Social Work in Action (June 2013)

John C. KidneighJohn C. Kidneigh, president of NASW from 1959 to 1961 is highlighted in the Children’s Bureau centennial celebration series, located at Children's Bureau Timeline.

In the timeline under 1958, there is a picture of Kidneigh and an entry noting that the 1958 amendments to the Social Security Act called for an Advisory Council on Child Welfare Services to report to Congress and to the Secretary of the U.S. Department of Health, Education and Welfare.

Kidneigh was chairman of the advisory council. One of its outcomes included a report to the HHS secretary recommending steps to address child welfare workforce shortages.

For the second consecutive year, NASW is observing World Elder Abuse Awareness Day, on June 15. The International Network for the Prevention of Elder Abuse, features a resource library that anyone can use to help promote the campaign.

NASW plans to spread the message of WEAAD through its chapters and through MemberLink; SectionLink; blog posting; Facebook; Twitter; this website, and its consumer website,

WEAAD raises awareness of elder abuse, which encompasses neglect and mistreatment, throughout the world.

This year’s observance includes a program at the United Nations — which has recognized WEAAD as a U.N. International Day since 2012 — on June 14, from 1:15 to 2:30 p.m. The program will address governmental and U.N. perspectives on elder abuse, and will be streamed live and archived at UN Web TV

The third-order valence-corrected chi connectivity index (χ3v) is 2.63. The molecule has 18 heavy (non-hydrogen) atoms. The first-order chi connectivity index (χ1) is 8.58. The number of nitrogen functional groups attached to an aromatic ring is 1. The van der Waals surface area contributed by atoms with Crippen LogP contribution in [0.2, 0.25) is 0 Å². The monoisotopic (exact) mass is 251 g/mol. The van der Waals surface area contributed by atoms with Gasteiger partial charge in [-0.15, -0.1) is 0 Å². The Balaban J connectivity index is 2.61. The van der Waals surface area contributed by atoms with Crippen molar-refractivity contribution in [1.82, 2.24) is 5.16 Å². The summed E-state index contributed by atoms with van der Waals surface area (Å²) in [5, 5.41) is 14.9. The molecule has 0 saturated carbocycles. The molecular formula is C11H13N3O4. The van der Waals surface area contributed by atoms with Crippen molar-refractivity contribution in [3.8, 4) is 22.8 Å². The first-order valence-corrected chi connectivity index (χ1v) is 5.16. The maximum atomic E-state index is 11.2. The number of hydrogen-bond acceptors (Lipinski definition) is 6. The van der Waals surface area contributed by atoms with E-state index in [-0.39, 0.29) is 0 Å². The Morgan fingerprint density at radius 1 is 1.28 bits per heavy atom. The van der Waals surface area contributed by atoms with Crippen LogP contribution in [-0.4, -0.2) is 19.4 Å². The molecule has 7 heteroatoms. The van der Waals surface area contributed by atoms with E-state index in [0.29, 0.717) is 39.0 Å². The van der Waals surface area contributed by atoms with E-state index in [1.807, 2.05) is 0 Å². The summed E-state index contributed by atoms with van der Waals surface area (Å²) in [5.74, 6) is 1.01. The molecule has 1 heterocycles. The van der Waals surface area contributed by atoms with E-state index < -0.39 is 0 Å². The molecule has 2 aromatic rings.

Program hosts are the Administration for Community Living (U.S. Department of Health and Human Services); Human Resources and Skills Development Canada; the U.N. Department of Economic and Social Affairs; the U.S. Mission to the U.N.; the U.N. NGO Committee on Aging; and AARP.

On a related note, the 2013 Physician Quality Reporting System includes a measure specific to elder maltreatment screening and follow-up planning.

NASW’s Practice Perspective, “Reporting PQRS Measures for Medicare in 2013,” is available online. { 2013.pdf}

It highlights “Measure 181. Elder Maltreatment Screen and Follow-Up Plan.”

Chathapuram Ramanathan, left, K. Sekar, rightNASW member Chathapuram Ramanathan, center left, hands an NASW Memorandum of Understanding to K. Sekar, president of the Indian Society of Professional Social Workers, during a recent visit to India. The memorandum will facilitate the exchange of knowledge, resources and mutual interests between the two social work organizations.

NASW signed a memorandum of understanding with the Indian Society of Professional Social Workers in March.

The ISPSW is the oldest association of professional social workers in India. It was established in 1970 as the Indian Society of Psychiatric Social Work and was renamed with its present title in 1988, because of an increase in practitioners, trainers and researchers.

“NASW welcomes a professional collaboration with our social work colleagues from India,” said NASW CEO Elizabeth J. Clark. “We look forward to working together on issues of importance to both associations.”

ISPSW President K. Sekar said the memorandum will facilitate the exchange of knowledge, resources and mutual interests between the two social work organizations.